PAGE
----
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Any advice on "dead-eyed" kids?(High school)

So, I'm going into my third year of teaching.  My "Come one, come all" choir is rather sizeable, but there is a large portion of kids each year who show up and it's clear from the second they're in, that they don't want to be there.  They have shut down on the first day, and from then on, it becomes more about managing their behaviour, which takes up rehearsal time.  I understand that there are kids you can't save, though I know I've tried.
 
In your experiences, have you ever found a management technique that breaks them of their jaded extremism and opens them up to the cool stuff that's happening around them?  Thanks guys.
Replies (4): Threaded | Chronological
on September 5, 2013 10:47pm
Can you be more specific? Are these students who get put into choir against their will? Or are these students who chose to be in choir but are resistant to what you're trying to do?
Applauded by an audience of 1
on March 13, 2014 11:56am
When I first started teaching (I'm a third year director, too), I was an assistant director at a large high school with a very successful program already in place. It was a fantastic training ground for me, and for 2 years I was able to see a lot of things that worked when it came to inspiring kids and getting kids in even a non-auditioned choir to be excellent. None of the choirs at our school were auditioned, and the jr/sr choir travelled internationally, sang at state choral director conventions, and recieved high scores at most all state ensemble contests. Now, that success was not my doing, but I witnessed how it worked. 
 
Even if students don't want to be in choir in the beginning, you have to make them want to do it. You have to make the beginners see that it can be fun and exciting, and that learning new music is something they look forward to. Once you do that, you eventually have to challenge them to be good as a group, and that if they're going to do something at all they might as well do it really well. You have to push them, and challenge them while also knowing when it's time to pull back and just have fun with them. If you show that you want excellence, and you show them how to start achieving that, a lot of them will be hooked. Start small, give them attainable goals. When they reach those goals, you have to be the biggest cheerleader for them.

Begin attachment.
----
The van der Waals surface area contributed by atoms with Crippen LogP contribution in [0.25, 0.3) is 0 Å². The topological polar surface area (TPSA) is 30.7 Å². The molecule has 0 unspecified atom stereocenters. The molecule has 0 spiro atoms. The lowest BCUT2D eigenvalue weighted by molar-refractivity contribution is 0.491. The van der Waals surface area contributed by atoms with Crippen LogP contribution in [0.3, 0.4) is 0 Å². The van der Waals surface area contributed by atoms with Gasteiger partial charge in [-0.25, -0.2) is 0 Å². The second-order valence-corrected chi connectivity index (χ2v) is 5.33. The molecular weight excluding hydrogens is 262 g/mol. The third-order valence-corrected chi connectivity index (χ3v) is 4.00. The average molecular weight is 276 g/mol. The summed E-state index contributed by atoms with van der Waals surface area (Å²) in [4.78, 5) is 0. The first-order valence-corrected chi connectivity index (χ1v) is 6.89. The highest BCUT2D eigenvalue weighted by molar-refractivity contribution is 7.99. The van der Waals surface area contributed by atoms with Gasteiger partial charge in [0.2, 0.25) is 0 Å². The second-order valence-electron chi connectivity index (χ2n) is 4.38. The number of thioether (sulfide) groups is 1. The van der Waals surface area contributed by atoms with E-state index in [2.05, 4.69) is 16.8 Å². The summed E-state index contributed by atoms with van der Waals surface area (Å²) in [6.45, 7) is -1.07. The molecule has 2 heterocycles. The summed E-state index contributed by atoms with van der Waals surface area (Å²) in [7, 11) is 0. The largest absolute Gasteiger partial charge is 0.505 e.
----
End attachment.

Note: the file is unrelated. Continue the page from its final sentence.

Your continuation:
Also, I find that having time with your choirs to talk about or do something besides choir music helps build the group's camaraderie and their desire to work together. If they feel like choir is a safe place where they are viewed as important, and can see that you as a teacher care about them as individuals, many times even if the music isn't that fun for them, they will buy in because they love the community. Start discussions with your kids about things they find important. Let them share their ideas or thoughts. Every kid wants to be needed. If you show them they are needed, they'll have more fun and they'll work for you. 
 
I am in NO WAY an expert, but these are some things I've seen be successful, and things I am doing now that I'm the only director at my own school, and I find that they work with a lot of kids. Good luck, hope your year is going well!
 
Leigh Anderson
Applauded by an audience of 1
on April 26, 2014 7:51am
 
 
Leigh, I couldn't agree more with what you have said. Alex, I am a choir director at a k-8 school in Phoenix, Az. I have been teaching for four years and also have the same issue from time to time. I agree with Leigh, push those "dead-eyed" students just as hard as you do the other students who really want to be there. Kids like to put on a strong front, but deep down, they want to be pushed and valued. 
 
Camaraderie is extremely important in a choral ensemble. What I do from time to time is do some sort of community building activity. It lets the kids have fun but at the same time, get to know each other. Once I have broken the ice with them, I have found that I begin to gain their trust and we can begin to really work hard. If you have any questions, please feel free to ask. 
 
Chris
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